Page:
Tourism is the fastest growing industry in the North. As a dynamic industry, tourism may exert powerful, often unforeseen pressures on the cultures, economies, resources, and landscapes of host communities. As a popular tourist corridor in the North, the Alaska Highway is enshrouded in a mythology based on frontier, hardship, and wilderness images. However, an examination of the Alaska Highway reveals that the tourism landscape contradicts this mythology. Indeed the tourism landscape is in the process of becoming commercial and homogenous in nature. While distinction in landscape is noted as a primary motivation for Alaska Highway travellers, more importantly, distinction is identified as a vital component of community and regional identity. In order for tourism to be a positive industry, it seems pertinent that Alaska Highway communities assess the long-term implications of mass tourism in this region and undertake appropriate, long-term planning initiatives based on community goals.
Thesis (M.A.) University of Alaska Fairbanks, 2002
Table of Contents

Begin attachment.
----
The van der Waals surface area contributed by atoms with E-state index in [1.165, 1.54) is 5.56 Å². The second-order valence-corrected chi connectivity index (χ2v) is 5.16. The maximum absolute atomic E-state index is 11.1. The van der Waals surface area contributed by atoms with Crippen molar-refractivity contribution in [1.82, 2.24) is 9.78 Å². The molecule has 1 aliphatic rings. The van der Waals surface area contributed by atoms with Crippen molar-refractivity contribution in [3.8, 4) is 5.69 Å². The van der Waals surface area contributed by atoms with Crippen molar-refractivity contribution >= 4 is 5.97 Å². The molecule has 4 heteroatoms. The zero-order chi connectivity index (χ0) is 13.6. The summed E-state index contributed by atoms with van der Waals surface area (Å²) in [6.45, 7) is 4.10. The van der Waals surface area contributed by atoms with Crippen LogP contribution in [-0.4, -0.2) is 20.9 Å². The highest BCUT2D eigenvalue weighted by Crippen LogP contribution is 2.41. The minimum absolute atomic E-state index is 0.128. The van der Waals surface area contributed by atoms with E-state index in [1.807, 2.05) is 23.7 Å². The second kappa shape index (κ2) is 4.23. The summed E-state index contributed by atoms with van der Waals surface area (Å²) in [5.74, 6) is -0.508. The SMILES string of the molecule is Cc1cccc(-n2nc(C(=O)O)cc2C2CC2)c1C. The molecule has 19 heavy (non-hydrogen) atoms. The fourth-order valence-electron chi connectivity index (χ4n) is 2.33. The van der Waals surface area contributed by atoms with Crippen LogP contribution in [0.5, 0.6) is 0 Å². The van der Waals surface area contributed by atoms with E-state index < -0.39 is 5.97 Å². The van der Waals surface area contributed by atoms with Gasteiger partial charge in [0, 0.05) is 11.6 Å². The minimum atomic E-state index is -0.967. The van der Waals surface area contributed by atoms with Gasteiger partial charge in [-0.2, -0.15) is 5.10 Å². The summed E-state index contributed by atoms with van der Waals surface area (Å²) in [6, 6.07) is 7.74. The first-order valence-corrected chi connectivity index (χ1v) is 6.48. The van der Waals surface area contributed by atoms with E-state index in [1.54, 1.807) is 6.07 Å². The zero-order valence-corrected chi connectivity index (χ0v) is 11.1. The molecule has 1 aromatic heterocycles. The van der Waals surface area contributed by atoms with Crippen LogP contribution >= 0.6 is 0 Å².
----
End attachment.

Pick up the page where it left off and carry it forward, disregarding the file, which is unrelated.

Introduction -- ch. 1. Bulldozers to RV's: the evolution of Alaska Highway mythology -- Myth of the Alaska Highway -- Early construction -- Early tourism -- Modern tourism -- Conclusion -- ch. 2. Alaska Highway tourism: wilderness and development issues -- Alaska Highway tourists and wilderness perceptions -- Early tourism development issues -- Alaska Highway tourism and wilderness debates -- Marketing and tourism images -- Alaska Highway development debates -- Conclusion -- ch. 3. Selling the Alaska Highway: Milepost by Milepost -- Alaska Highway RV tourism -- Examination of the Milepost -- Image representation -- Relevance to Alaska Highway communities -- The role of the Guidebook -- The Milepost tourist -- Conclusion -- ch. 4. The Alaska Highway: modern tourism and the importance of Landscape -- The Alaska Highway tourism landscape -- Discussion: the importance of landscape -- Conclusion -- Conclusion: The Alaska Highway revisited -- References cited: Primary sources; Secondary literature -- Appendix.
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